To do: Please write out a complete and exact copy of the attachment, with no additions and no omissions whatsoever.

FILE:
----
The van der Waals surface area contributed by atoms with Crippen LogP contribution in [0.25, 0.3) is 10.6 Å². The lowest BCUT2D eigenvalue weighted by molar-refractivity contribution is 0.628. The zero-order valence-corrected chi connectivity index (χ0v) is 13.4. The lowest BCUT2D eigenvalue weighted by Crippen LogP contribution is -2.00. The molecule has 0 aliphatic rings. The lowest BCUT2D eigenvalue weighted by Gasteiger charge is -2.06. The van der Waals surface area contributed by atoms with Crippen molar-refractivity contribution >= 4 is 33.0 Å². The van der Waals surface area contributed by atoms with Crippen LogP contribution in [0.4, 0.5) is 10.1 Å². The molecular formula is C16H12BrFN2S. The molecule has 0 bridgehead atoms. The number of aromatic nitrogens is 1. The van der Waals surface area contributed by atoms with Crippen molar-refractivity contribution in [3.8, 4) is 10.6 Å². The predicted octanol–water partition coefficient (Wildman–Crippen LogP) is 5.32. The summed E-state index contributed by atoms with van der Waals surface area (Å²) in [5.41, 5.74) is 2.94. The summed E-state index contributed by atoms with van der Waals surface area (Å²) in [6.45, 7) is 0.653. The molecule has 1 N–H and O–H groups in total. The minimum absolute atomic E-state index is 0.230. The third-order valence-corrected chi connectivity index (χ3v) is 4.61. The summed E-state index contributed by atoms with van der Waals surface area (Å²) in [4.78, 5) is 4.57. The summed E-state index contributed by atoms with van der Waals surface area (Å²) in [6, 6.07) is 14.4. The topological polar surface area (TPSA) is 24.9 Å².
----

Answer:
The van der Waals surface area contributed by atoms with Crippen LogP contribution in [0.25, 0.3) is 10.6 Å². The lowest BCUT2D eigenvalue weighted by molar-refractivity contribution is 0.628. The zero-order valence-corrected chi connectivity index (χ0v) is 13.4. The lowest BCUT2D eigenvalue weighted by Crippen LogP contribution is -2.00. The molecule has 0 aliphatic rings. The lowest BCUT2D eigenvalue weighted by Gasteiger charge is -2.06. The van der Waals surface area contributed by atoms with Crippen molar-refractivity contribution >= 4 is 33.0 Å². The van der Waals surface area contributed by atoms with Crippen LogP contribution in [0.4, 0.5) is 10.1 Å². The molecular formula is C16H12BrFN2S. The molecule has 0 bridgehead atoms. The number of aromatic nitrogens is 1. The van der Waals surface area contributed by atoms with Crippen molar-refractivity contribution in [3.8, 4) is 10.6 Å². The predicted octanol–water partition coefficient (Wildman–Crippen LogP) is 5.32. The summed E-state index contributed by atoms with van der Waals surface area (Å²) in [5.41, 5.74) is 2.94. The summed E-state index contributed by atoms with van der Waals surface area (Å²) in [6.45, 7) is 0.653. The molecule has 1 N–H and O–H groups in total. The minimum absolute atomic E-state index is 0.230. The third-order valence-corrected chi connectivity index (χ3v) is 4.61. The summed E-state index contributed by atoms with van der Waals surface area (Å²) in [4.78, 5) is 4.57. The summed E-state index contributed by atoms with van der Waals surface area (Å²) in [6, 6.07) is 14.4. The topological polar surface area (TPSA) is 24.9 Å².